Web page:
The technology is amazing, the 17" touchscreen is a delight to use and having the full screen as a nav very helpful when venturing to pastures new. There is a  secondary Garmin nav in the instrument binnacle as a back up in case the permanently connected to 3/4G data connection drops, which can happen in remote of rural areas. This connection also gives Spotify and web access etc and the voice control is a million times more accurate than the ones I've experienced before.

The range and charging. I bought the 60 kWh which has a 75kWh pack and was software limited to 60kWh. Real world mileage between 160-200 miles depending on conditions and speed. Rain, cold and speed impacts on range dramatically. Driving in mild/warm conditions at or around the speed limit improves range considerably. This is of course no different to "normal" cars but the refuelling process is not as quick. That said, I charge at home overnight using Economy 7 drawing 8kW of power, equivalent to a cooker. This gives me a full "tank" every morning and I only have to consider refuelling if my daily drive is going to exceed 150+ miles. I've used the Tesla Supercharger network half a dozen times, and the battery has been recharged sufficiently in the time it takes to go to the loo and grab a coffee.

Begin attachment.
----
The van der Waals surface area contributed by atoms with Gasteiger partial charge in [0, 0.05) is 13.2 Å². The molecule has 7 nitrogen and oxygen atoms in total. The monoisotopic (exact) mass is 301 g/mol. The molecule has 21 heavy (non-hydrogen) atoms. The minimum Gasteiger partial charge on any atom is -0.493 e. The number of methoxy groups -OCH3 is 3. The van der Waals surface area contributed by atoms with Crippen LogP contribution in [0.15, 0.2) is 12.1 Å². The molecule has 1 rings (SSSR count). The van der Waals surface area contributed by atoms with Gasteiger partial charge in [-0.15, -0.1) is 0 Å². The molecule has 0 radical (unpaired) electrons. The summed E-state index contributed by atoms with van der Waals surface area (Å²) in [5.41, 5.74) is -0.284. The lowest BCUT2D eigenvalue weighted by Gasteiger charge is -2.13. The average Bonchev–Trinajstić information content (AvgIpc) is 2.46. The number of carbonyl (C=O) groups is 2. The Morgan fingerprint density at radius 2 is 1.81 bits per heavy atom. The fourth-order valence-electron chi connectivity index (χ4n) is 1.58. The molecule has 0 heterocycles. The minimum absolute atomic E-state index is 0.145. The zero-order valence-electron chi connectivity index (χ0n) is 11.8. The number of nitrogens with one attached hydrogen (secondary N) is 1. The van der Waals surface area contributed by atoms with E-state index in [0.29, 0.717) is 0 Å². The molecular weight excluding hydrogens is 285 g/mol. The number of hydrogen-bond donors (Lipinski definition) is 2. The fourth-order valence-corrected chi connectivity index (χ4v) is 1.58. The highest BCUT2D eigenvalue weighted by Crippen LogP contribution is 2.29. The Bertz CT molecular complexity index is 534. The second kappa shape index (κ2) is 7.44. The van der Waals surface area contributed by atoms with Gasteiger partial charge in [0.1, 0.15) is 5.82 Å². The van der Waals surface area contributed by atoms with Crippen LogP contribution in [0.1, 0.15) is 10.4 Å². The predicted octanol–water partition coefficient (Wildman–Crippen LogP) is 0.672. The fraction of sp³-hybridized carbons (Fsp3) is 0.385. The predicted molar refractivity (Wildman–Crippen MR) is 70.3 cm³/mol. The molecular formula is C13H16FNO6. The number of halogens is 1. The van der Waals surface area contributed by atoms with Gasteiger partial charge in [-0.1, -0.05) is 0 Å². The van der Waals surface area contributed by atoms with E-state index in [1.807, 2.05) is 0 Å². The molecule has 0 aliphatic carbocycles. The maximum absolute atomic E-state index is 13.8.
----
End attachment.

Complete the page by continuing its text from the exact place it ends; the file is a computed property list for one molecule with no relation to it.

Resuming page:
Since purchasing Tesla have dropped the 60 kWh battery option and reduced the price of "unlocking" the 15kWh to turn mine into a 75kWh. I paid to unlock so now have the 75kWh, which equates to a usable battery of 72.6kWh.

The attached pic shows that I have a lifetime average of using 330Wh per mile. Real world range is so far 220 miles, compared to what Tesla say is the average for my car, 239 miles. Ignoring the fact that the Superchargers are free, using Economy 7 means I am paying 2p a mile for fuel, compared to 15p a mile (based on 35mpg I used to get on my NX).